It is, though, a big deal to bring a child into a world such as this. I suppose this particular family may not have the worries that many young parents have about finance and support, but it is still an awesome responsibility. What sort of world will they grow up in? How will they find and take their place in this world? Will they be safe? When we think of the next generation, we become aware that decisions we make, and decisions made on our behalf by governments and councils, must be wise long term decisions, not just decisions that will ease our lives or lead to re-election. And thinking about babies born into this time, we are reminded that it is the responsibility of all of us to work and pray for peace and justice and for the stability of this world, for their sake as much as ours.
So to the royal couple and to all who share good news with friends and family – Congratulations! And thank you for giving cause for celebration and the reminder to work for a hopeful and peaceful future.
The Venerable Jackie Searle, Archdeacon of Gloucester
Are you, I wonder, a compulsive picture-straightener? Do things which appear unbalanced offend your sense of how the world should be? Many people seem, on the surface at least, to have a great sense of symmetry, and that is reflected in much of the architecture and environment we create for ourselves. We appreciate symmetry. We give prizes at the garden show for perfectly round onions and dead straight carrots – not that it makes them taste any better. We talk of a balanced diet, of work-life balance, and of a balanced personality, all as being good things to which we should aspire.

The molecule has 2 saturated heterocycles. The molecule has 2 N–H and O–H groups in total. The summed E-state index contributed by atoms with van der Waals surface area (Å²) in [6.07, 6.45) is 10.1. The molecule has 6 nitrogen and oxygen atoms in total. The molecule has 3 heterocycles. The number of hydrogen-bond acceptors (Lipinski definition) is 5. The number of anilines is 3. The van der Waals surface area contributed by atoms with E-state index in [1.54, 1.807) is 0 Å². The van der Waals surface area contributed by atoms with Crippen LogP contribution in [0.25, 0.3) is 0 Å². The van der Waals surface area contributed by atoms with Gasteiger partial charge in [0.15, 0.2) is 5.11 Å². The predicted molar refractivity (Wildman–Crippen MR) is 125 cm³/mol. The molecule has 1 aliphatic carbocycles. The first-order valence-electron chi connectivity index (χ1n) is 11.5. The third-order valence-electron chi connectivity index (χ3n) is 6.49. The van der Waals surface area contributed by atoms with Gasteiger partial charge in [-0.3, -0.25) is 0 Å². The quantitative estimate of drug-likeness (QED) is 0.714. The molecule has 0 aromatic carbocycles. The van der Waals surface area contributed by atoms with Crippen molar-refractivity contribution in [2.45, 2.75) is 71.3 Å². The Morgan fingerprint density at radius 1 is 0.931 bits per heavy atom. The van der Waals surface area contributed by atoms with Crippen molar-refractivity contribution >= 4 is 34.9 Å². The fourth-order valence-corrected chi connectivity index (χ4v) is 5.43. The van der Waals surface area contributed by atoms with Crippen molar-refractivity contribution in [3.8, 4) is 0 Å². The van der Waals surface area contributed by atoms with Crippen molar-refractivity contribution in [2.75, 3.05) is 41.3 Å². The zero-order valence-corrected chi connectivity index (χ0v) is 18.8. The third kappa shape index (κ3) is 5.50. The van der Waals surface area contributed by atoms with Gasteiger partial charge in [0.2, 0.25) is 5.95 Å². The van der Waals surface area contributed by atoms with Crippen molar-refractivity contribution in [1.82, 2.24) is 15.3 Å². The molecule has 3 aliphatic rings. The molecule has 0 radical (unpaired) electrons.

More seriously, the Cold War era was dominated by an apparent need to ensure a balance of power between Soviet and NATO forces – the reality of course was both sides secretly striving to see whether they could achieve some technological superiority over the other. Even when it is clear that things are very much out of balance – poverty, civil wars, climate change, etc – there are too many of us who think that all could be solved if only everyone else would start to play by our rules: western, democratic, Christian, capitalist, and whatever other adjectives you care to add.
Since the end of the Cold War, military thinking and doctrine has been dominated by “unbalance” by so-called asymmetric warfare. In simple terms, not only do the warring factions at the heart of the world’s current trouble spots not play by “our” rules – they’re not even playing the “our” game. Before we think of committing our service men and women to yet another Middle East conflict, we need to remind ourselves that ISIL and their like are playing by a very different set of rules. We need to be prepared to adapt our own methods in ways which might appear unpalatable, but if our team has to continue to play cricket, there’s no point in sending them against an opposition who are determined to play rugby.
The Revd David Smith, Parish Priest St George’s Tuffley & St Margaret’s Whaddon and Area Dean, Gloucester City Deanery